Musings on the issue of underaged vaping and Juuling

Matthew Roehm, Layout/Cartoonist

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Juuling and vaping in school is a big issue. It’s addictive and a nuisance for everyone around. No one wants to smell cotton candy or sour patch kids in class; it’s disgusting and annoying. On top of that, last year Athens had several false alarms due to fire alarms being set off by vaping in the bathrooms. That’s not just obnoxious, it’s also incredibly disruptive.

For some reason it’s a popular notion that these things are “healthier” than smoking. Let me make one thing clear. They’re not. Sure they don’t fill your lungs with tar, but they still have lots of heavy metals such as cadmium and beryllium in the smoke that will give you cancer eventually. That’s not mentioning that the actual nicotine is a highly addictive substance in itself.

What many people consider to be the main purpose of vaping and Juuling is to help people stop smoking. While that may work for some adults, but the way Juuling has been subtly marketed towards kids tells a different story. It’s funny that a product that was supposedly meant to help smokers quit and that has so many warnings on its website about being 21 and over probably has more of an audience in high schools than it does amongst adults.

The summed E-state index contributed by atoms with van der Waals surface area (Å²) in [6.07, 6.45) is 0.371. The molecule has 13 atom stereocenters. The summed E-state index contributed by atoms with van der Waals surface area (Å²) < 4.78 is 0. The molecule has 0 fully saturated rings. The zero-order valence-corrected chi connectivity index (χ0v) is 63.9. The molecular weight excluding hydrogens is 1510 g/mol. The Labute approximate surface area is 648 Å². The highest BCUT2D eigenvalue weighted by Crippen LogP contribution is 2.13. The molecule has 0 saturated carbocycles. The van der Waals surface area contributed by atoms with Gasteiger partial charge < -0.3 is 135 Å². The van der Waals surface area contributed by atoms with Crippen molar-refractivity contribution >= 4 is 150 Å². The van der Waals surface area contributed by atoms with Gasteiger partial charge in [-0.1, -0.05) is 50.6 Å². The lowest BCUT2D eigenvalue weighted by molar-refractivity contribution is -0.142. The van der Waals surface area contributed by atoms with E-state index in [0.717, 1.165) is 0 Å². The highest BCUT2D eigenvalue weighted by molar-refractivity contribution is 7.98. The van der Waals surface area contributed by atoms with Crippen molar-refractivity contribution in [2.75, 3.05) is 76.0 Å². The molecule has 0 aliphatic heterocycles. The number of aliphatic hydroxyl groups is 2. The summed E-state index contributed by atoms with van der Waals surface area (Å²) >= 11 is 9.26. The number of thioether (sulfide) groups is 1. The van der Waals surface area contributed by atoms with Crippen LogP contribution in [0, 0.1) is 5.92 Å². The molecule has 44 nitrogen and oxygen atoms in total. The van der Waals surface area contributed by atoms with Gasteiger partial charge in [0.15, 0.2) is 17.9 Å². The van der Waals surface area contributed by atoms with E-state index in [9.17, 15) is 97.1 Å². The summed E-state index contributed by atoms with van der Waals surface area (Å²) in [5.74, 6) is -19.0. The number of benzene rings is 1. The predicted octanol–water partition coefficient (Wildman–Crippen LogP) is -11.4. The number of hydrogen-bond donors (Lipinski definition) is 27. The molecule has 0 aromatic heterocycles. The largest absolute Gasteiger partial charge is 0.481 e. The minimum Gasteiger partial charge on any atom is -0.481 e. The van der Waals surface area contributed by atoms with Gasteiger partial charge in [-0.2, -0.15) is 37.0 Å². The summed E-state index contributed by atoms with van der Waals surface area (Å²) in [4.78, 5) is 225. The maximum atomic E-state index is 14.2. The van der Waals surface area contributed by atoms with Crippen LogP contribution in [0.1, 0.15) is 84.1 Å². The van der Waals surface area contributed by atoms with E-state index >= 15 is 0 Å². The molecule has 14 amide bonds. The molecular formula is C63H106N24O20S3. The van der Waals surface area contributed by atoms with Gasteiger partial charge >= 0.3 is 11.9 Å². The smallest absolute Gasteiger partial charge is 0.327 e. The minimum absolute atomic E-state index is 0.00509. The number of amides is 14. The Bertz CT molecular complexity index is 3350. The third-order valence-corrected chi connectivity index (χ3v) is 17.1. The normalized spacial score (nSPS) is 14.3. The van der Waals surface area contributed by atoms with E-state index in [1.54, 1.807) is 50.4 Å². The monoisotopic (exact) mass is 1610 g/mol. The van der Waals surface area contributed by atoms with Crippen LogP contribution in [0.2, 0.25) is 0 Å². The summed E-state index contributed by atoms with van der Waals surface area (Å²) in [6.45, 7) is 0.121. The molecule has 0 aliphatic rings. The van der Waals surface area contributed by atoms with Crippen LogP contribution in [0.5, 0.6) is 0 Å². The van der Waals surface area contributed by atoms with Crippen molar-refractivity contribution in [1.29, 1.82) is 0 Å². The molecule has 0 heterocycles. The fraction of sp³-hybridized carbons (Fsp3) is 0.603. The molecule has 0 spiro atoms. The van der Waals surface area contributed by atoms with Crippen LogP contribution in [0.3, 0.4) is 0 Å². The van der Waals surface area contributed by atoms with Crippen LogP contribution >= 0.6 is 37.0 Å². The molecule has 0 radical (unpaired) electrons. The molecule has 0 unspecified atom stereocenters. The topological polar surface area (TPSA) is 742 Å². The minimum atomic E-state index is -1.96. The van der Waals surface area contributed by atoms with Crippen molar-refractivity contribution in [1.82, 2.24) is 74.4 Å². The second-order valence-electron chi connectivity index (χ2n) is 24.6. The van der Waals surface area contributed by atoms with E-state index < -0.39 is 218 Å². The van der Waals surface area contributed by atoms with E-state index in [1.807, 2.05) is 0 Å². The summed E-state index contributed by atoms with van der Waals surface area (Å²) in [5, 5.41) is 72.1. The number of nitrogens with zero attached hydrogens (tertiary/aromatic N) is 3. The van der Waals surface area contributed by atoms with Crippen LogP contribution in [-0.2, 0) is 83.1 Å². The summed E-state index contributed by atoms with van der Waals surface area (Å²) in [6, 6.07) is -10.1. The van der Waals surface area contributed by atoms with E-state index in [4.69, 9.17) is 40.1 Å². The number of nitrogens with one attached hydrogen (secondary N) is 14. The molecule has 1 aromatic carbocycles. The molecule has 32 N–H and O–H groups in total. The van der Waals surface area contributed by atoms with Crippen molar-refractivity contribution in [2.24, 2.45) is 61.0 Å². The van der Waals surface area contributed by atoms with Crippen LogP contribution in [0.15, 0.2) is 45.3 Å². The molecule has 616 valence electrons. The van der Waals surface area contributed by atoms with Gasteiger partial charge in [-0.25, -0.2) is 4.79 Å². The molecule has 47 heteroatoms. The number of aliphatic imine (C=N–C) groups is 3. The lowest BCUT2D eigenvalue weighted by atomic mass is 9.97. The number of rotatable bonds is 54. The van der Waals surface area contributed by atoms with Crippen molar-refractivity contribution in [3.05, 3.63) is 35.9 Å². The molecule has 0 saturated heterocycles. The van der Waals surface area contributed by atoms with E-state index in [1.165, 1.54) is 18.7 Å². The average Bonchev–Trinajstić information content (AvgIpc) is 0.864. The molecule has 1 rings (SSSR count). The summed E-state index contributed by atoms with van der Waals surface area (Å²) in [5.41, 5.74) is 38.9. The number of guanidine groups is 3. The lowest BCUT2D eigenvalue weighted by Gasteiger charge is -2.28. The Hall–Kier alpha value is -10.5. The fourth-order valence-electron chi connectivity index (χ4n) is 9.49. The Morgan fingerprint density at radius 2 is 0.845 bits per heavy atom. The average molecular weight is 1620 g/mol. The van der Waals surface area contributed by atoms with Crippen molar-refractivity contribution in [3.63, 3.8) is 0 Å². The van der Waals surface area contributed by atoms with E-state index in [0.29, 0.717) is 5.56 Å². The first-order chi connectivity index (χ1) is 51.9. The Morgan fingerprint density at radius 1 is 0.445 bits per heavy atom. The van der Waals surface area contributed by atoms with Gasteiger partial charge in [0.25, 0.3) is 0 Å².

Juuling, while not as annoying as vaping, is also a stupid idea. Sure it doesn’t create smelly vape clouds everywhere but all it is is just overpriced nicotine. What exactly are you getting out of it? It’s $16 for a pack of 4, that’s $4 a pod! Given that each pod has the nicotine equivalent of an entire pack of cigarettes, the notion that they’re somehow “healthier” is incorrect to say the least.

The company Juul has come under fire recently for the slightly unethical choice to create marketing that could attract underaged people to the product. With bright colors and “hip young youths” on the advertising it seems more like an ad for a type of candy or maybe an Apple product of some kind. The worst part is that the former senior manager admitted that he and others were aware that the advertising could be attractive to underaged kids. So here we have a company who “unintentionally” advertises their highly unhealthy and addictive products to kids.

Apparently it worked because all in the past year I’ve seen bathrooms filled with mist, people begging each other for hits off their Juul, people taking vape hits every single time the teacher turned their back. In conclusion, I believe that vaping and Juuling is annoying, stupid, obnoxious, disruptive and extremely unhealthy.

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